By Fr Tim McFarland, C.PP.S.
The Gospel for this feast is a vivid story from Matthew. In some ways it seems out of place given Matthew’s Jewish audience. He seems to reflect a theme in the Old Testament and then challenges his audience to a broader vision of the significance of Jesus.
The story is told of the magi following a star, but then had to ask for directions from King Herod as they neared their destination. For his Jewish audience, the star recalls the prophecy of Balaam in Numbers 24:17 and highlights the significance of Jesus’ birth. Other elements of the story reflect Jewish tradition such as: travel into and out of Egypt, escape from a murderous ruler, and the vocation to be a light to the Gentiles.
In the popular Christmas carol, we sing about the three kings following the star. Matthew might be charmed but would likely remind us that magi are not kings but astrologers and interpreters of dreams; that the number three, while a reasonable guess from the number of the gifts, is not really part of the story; and that he had in mind not a cave but the house where the holy family lived in Bethlehem.
So where do we fit into this picture? We are the heirs of the magi, Gentiles who have been led to share in the promises to Israel. In the first reading, Isaiah tells us, “See, darkness covers the earth, and thick clouds cover the peoples; but upon you the LORD shines, and over you appears his glory.” I think we can readily identify with the darkness covering the earth. Last year was a dark time for us, with COVID-19, the polarization in our country, racial and social unrest, etc. The big question for us then is, “How are we to enable Christ to be a light to the nations today?”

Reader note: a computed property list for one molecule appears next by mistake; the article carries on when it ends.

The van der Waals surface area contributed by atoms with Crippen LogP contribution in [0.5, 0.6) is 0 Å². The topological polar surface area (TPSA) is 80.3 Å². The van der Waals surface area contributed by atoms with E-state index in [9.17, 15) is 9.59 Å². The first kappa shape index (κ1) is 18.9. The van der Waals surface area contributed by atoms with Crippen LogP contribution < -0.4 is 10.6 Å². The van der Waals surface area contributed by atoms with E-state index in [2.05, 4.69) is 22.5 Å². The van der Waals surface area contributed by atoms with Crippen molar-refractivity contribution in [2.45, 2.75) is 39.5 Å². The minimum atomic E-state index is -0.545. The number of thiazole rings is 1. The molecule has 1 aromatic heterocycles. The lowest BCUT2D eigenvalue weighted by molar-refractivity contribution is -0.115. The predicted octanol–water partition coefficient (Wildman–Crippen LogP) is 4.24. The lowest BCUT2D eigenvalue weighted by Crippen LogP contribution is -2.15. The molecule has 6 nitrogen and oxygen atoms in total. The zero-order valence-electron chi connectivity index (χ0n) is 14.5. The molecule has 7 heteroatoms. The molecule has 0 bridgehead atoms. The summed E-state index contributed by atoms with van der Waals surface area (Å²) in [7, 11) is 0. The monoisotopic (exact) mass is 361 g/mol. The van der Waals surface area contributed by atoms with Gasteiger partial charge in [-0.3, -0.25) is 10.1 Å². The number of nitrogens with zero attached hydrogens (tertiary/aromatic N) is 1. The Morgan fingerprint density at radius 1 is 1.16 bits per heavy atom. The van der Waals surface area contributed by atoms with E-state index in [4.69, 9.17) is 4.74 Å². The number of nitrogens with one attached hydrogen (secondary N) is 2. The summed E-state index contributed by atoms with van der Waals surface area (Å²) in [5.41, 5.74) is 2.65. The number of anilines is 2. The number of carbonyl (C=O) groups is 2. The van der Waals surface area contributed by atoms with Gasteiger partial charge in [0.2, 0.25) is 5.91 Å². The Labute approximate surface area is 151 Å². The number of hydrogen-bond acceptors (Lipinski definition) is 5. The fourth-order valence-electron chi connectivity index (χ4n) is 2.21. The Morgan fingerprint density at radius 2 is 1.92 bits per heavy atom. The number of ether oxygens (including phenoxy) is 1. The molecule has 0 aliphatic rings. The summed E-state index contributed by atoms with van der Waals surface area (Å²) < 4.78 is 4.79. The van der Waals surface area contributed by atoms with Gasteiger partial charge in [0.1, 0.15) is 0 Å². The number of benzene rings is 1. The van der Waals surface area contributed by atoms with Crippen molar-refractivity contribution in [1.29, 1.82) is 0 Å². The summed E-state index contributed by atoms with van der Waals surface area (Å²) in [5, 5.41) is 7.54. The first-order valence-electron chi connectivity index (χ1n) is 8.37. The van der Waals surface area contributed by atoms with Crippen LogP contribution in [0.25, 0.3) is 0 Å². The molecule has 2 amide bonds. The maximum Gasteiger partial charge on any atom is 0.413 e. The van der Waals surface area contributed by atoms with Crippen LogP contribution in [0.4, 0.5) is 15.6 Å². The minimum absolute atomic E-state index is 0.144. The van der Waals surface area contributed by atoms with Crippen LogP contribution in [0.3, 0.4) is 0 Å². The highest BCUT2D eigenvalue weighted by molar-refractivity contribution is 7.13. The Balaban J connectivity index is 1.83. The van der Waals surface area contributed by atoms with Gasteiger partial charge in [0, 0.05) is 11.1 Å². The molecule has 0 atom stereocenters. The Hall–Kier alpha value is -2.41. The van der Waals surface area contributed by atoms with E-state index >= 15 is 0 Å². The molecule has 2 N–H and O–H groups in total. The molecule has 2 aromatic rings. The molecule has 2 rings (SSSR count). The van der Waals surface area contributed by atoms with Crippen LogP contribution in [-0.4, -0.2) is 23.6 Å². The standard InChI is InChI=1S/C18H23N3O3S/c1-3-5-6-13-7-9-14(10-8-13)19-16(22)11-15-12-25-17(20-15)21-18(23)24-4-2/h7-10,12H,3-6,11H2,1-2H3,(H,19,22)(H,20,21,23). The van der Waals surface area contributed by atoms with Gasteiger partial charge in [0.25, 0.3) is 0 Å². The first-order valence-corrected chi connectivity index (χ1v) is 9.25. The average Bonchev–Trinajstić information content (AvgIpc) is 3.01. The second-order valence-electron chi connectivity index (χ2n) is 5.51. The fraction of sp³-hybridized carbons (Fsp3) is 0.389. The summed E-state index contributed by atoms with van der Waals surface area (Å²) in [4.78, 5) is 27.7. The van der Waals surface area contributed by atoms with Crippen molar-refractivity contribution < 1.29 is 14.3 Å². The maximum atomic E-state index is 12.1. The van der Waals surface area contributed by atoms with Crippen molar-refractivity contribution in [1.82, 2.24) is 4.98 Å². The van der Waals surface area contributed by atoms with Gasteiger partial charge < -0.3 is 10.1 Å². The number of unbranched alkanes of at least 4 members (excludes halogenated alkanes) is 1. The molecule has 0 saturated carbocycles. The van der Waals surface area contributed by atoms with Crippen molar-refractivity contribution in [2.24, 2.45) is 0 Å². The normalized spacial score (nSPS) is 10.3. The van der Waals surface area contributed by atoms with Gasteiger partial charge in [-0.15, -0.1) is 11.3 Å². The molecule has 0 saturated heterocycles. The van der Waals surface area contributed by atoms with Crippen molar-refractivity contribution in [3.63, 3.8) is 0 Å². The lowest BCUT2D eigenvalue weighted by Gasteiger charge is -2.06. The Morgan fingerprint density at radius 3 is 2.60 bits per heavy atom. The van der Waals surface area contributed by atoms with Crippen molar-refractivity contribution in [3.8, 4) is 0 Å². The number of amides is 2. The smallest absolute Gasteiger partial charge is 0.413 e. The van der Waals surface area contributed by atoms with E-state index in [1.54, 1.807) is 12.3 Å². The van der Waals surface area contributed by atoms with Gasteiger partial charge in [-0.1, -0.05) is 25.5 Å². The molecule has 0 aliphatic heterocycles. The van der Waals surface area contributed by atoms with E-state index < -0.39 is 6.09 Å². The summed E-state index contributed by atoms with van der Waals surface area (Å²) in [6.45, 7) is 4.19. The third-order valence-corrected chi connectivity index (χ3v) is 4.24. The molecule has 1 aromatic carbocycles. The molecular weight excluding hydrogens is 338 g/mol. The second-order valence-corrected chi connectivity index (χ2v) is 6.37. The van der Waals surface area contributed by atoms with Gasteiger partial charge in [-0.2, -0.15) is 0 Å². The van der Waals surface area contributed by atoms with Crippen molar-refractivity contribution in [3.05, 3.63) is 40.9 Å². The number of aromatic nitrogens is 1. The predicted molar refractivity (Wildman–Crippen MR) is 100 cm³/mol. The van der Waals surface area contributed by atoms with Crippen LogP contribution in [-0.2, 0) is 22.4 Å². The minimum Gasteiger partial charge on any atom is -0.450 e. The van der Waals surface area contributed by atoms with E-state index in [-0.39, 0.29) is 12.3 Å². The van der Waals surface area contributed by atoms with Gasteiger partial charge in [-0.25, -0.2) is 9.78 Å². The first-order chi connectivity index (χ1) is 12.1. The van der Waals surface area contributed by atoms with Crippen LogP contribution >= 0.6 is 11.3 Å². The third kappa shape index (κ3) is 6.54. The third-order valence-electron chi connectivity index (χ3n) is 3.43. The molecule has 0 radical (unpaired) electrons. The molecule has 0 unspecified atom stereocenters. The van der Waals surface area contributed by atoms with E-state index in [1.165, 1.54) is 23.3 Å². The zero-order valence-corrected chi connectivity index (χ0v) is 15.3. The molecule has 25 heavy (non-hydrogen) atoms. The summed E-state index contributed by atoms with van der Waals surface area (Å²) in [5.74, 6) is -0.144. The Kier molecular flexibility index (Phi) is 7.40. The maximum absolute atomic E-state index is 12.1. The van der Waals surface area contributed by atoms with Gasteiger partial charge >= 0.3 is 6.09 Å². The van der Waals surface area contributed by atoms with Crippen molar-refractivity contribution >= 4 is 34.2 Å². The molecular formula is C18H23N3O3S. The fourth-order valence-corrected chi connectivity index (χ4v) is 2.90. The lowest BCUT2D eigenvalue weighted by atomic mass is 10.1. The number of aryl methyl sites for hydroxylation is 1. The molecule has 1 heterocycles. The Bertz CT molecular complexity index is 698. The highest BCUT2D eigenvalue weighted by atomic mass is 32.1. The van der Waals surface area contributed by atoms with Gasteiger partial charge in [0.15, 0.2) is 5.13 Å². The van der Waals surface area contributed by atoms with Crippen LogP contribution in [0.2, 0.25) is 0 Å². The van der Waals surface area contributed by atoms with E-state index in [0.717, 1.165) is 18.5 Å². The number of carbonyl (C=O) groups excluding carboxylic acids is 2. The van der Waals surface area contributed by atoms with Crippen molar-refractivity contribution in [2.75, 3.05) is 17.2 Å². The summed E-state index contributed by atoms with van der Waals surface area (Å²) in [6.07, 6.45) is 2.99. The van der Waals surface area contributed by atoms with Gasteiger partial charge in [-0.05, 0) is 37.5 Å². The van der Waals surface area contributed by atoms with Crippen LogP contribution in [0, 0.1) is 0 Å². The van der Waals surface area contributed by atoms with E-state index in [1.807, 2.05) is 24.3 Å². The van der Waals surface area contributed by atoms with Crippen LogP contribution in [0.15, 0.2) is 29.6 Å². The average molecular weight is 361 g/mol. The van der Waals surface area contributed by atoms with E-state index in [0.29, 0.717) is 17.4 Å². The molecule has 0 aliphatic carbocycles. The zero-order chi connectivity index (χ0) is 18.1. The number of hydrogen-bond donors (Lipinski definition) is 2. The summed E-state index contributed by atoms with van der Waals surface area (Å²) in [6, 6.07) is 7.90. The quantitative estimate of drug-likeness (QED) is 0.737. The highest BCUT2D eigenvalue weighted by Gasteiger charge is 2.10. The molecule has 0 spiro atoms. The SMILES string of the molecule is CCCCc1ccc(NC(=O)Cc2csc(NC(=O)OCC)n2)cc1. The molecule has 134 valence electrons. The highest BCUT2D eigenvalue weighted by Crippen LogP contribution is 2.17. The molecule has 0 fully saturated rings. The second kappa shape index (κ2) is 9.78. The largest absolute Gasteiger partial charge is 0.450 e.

Perhaps it is not through a big bright star, but rather through small points of light that we bring by our everyday actions for people. These manifest the goodness of God to a world, country or community that sorely needs light. For our Precious Blood family, it is good for us to recall that Gaspar del Bufalo, founder of the Missionaries of the Precious Blood, was born on the Epiphany (January 6) 235 years ago. St. Gaspar, named after the traditional names of the magi, was certainly a light to the people of Italy and even more so now to the world through the Congregation and lay associates who follow in his ways.
As the magi brought their gifts to the child Jesus, we too are called to bring our gifts and share them with the world. May our lives, work, ministry and presence reveal God working in our world today.
Fr. Tim McFarland, C.PP.S., is the parochial vicar at Immaculate Conception Parish, Celina, Ohio.